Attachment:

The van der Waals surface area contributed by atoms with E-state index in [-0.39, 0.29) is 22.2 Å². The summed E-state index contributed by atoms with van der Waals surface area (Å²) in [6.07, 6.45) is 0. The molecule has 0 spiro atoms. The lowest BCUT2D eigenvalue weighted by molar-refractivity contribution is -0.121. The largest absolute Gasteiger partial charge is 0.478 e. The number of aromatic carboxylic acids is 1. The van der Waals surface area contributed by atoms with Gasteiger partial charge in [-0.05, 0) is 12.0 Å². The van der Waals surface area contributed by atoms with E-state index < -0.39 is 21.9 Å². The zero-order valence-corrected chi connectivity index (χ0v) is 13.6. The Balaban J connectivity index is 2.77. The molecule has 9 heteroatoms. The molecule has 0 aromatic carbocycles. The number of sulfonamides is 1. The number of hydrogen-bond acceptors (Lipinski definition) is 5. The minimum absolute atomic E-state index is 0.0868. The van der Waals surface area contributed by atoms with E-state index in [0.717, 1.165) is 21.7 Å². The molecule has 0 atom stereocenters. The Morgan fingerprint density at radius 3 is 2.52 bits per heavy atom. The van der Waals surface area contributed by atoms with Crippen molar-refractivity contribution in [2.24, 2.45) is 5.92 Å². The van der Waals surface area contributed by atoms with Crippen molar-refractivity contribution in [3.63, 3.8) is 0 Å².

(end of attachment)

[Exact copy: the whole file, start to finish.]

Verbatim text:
The van der Waals surface area contributed by atoms with E-state index in [-0.39, 0.29) is 22.2 Å². The summed E-state index contributed by atoms with van der Waals surface area (Å²) in [6.07, 6.45) is 0. The molecule has 0 spiro atoms. The lowest BCUT2D eigenvalue weighted by molar-refractivity contribution is -0.121. The largest absolute Gasteiger partial charge is 0.478 e. The number of aromatic carboxylic acids is 1. The van der Waals surface area contributed by atoms with Gasteiger partial charge in [-0.05, 0) is 12.0 Å². The van der Waals surface area contributed by atoms with E-state index < -0.39 is 21.9 Å². The zero-order valence-corrected chi connectivity index (χ0v) is 13.6. The Balaban J connectivity index is 2.77. The molecule has 9 heteroatoms. The molecule has 0 aromatic carbocycles. The number of sulfonamides is 1. The number of hydrogen-bond acceptors (Lipinski definition) is 5. The minimum absolute atomic E-state index is 0.0868. The van der Waals surface area contributed by atoms with E-state index in [0.717, 1.165) is 21.7 Å². The molecule has 0 atom stereocenters. The Morgan fingerprint density at radius 3 is 2.52 bits per heavy atom. The van der Waals surface area contributed by atoms with Crippen molar-refractivity contribution in [2.24, 2.45) is 5.92 Å². The van der Waals surface area contributed by atoms with Crippen molar-refractivity contribution in [3.63, 3.8) is 0 Å².